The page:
During the so-called “Second Industrial Revolution,” engineers were constituting themselves as a new social and professional group, and found themselves in often fierce competition with existing elites—the military, the nobility, and educated bourgeois mandarins—whose roots went back to medieval and early modern pre-industrial social orders. During that same time, engineers also discovered the discipline of philosophy: as a means to express their intellectual and social agendas, and to theorize technology and its relationship to art, history, culture, philosophy, and the state. This article analyzes engineers’ own philosophical writings about technology as well as the institutions in which they composed them in 1910s and 1920s Germany. It emphasizes engineers’ contributions to well-known discourses founded by canonical philosophers, the role of preindustrial economies and their imagination in such philosophies, and the role of both the history and the philosophy of technology in engineers’ desire for upward social mobility.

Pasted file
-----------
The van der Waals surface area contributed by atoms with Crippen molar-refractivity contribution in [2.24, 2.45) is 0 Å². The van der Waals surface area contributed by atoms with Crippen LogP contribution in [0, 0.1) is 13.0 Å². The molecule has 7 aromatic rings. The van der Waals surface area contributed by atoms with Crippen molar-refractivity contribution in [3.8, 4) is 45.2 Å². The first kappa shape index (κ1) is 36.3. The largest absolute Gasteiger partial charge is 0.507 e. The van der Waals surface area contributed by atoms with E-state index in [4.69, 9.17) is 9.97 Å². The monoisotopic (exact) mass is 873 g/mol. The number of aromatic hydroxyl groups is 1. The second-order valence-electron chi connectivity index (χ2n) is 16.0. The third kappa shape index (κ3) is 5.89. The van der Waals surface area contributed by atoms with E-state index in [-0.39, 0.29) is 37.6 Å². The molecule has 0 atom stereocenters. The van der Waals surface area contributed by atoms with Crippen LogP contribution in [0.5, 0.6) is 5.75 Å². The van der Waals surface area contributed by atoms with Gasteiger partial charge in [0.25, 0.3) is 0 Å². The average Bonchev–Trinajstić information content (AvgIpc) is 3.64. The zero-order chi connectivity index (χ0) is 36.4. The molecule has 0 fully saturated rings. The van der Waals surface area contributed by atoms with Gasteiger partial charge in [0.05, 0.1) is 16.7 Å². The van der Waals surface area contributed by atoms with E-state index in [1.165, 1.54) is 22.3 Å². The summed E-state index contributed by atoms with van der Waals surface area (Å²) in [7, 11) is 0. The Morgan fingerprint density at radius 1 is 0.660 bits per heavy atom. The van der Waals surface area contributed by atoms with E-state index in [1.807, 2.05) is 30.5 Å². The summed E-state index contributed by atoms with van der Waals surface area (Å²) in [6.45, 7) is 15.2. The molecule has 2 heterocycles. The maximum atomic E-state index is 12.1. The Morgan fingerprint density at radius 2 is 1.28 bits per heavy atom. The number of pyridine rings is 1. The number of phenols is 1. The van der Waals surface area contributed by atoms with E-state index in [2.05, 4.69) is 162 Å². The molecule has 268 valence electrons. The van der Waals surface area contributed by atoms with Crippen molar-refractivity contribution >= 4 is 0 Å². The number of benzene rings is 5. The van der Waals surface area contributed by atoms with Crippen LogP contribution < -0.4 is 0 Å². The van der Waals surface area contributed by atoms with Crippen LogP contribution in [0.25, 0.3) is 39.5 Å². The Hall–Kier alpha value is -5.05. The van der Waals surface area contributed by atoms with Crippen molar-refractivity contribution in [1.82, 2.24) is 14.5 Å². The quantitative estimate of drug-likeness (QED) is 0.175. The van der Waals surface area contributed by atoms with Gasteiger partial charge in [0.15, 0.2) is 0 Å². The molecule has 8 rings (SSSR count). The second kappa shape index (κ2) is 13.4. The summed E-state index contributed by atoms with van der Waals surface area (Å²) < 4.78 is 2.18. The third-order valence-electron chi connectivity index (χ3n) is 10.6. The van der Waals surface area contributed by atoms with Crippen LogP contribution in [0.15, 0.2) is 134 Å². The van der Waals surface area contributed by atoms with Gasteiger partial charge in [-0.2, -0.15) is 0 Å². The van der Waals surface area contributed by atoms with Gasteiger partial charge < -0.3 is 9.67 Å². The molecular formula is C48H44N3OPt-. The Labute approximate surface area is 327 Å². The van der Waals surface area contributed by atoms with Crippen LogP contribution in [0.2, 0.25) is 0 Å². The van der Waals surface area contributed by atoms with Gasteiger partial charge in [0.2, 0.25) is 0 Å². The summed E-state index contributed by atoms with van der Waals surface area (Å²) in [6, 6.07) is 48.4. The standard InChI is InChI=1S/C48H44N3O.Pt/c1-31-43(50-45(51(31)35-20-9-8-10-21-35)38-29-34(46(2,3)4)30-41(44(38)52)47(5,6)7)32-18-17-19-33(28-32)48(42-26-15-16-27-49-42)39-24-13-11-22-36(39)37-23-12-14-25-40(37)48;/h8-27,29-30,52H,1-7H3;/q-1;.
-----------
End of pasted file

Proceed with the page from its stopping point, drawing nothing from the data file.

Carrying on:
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pp. 721-752
Launched on MUSE
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